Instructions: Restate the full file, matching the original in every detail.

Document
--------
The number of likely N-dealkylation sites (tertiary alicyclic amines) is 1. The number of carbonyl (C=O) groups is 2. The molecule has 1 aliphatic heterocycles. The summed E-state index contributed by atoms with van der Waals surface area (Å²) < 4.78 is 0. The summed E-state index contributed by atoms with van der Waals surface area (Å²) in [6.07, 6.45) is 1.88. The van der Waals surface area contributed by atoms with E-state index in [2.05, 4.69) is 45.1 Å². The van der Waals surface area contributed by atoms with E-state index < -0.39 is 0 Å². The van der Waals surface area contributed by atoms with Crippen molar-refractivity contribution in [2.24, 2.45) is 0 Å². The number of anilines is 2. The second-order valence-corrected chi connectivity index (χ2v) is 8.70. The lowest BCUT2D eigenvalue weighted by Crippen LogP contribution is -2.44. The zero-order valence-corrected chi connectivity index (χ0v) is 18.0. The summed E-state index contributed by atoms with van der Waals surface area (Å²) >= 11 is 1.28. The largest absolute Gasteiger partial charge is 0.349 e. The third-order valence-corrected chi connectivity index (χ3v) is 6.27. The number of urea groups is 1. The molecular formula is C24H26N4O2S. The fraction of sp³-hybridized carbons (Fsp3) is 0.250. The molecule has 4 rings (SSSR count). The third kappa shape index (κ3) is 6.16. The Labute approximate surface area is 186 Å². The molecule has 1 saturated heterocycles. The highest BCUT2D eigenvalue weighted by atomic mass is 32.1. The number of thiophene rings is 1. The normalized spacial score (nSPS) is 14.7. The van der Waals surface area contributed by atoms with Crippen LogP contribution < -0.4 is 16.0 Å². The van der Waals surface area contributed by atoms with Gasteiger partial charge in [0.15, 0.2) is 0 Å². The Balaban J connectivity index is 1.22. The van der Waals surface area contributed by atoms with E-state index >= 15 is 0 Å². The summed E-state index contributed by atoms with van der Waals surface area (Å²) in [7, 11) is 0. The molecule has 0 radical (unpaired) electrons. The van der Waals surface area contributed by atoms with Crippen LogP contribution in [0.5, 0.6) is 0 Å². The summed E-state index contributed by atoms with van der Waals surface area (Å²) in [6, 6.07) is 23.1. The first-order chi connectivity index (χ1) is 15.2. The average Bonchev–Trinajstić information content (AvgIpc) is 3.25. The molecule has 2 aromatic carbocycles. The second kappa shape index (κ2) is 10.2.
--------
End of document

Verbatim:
The number of likely N-dealkylation sites (tertiary alicyclic amines) is 1. The number of carbonyl (C=O) groups is 2. The molecule has 1 aliphatic heterocycles. The summed E-state index contributed by atoms with van der Waals surface area (Å²) < 4.78 is 0. The summed E-state index contributed by atoms with van der Waals surface area (Å²) in [6.07, 6.45) is 1.88. The van der Waals surface area contributed by atoms with E-state index in [2.05, 4.69) is 45.1 Å². The van der Waals surface area contributed by atoms with E-state index < -0.39 is 0 Å². The van der Waals surface area contributed by atoms with Crippen molar-refractivity contribution in [2.24, 2.45) is 0 Å². The number of anilines is 2. The second-order valence-corrected chi connectivity index (χ2v) is 8.70. The lowest BCUT2D eigenvalue weighted by Crippen LogP contribution is -2.44. The zero-order valence-corrected chi connectivity index (χ0v) is 18.0. The summed E-state index contributed by atoms with van der Waals surface area (Å²) >= 11 is 1.28. The largest absolute Gasteiger partial charge is 0.349 e. The third-order valence-corrected chi connectivity index (χ3v) is 6.27. The number of urea groups is 1. The molecular formula is C24H26N4O2S. The fraction of sp³-hybridized carbons (Fsp3) is 0.250. The molecule has 4 rings (SSSR count). The third kappa shape index (κ3) is 6.16. The Labute approximate surface area is 186 Å². The molecule has 1 saturated heterocycles. The highest BCUT2D eigenvalue weighted by atomic mass is 32.1. The number of thiophene rings is 1. The normalized spacial score (nSPS) is 14.7. The van der Waals surface area contributed by atoms with Crippen LogP contribution < -0.4 is 16.0 Å². The van der Waals surface area contributed by atoms with Gasteiger partial charge in [0.15, 0.2) is 0 Å². The Balaban J connectivity index is 1.22. The van der Waals surface area contributed by atoms with E-state index >= 15 is 0 Å². The summed E-state index contributed by atoms with van der Waals surface area (Å²) in [7, 11) is 0. The molecule has 0 radical (unpaired) electrons. The van der Waals surface area contributed by atoms with Crippen LogP contribution in [0.5, 0.6) is 0 Å². The summed E-state index contributed by atoms with van der Waals surface area (Å²) in [6, 6.07) is 23.1. The first-order chi connectivity index (χ1) is 15.2. The average Bonchev–Trinajstić information content (AvgIpc) is 3.25. The molecule has 2 aromatic carbocycles. The second kappa shape index (κ2) is 10.2.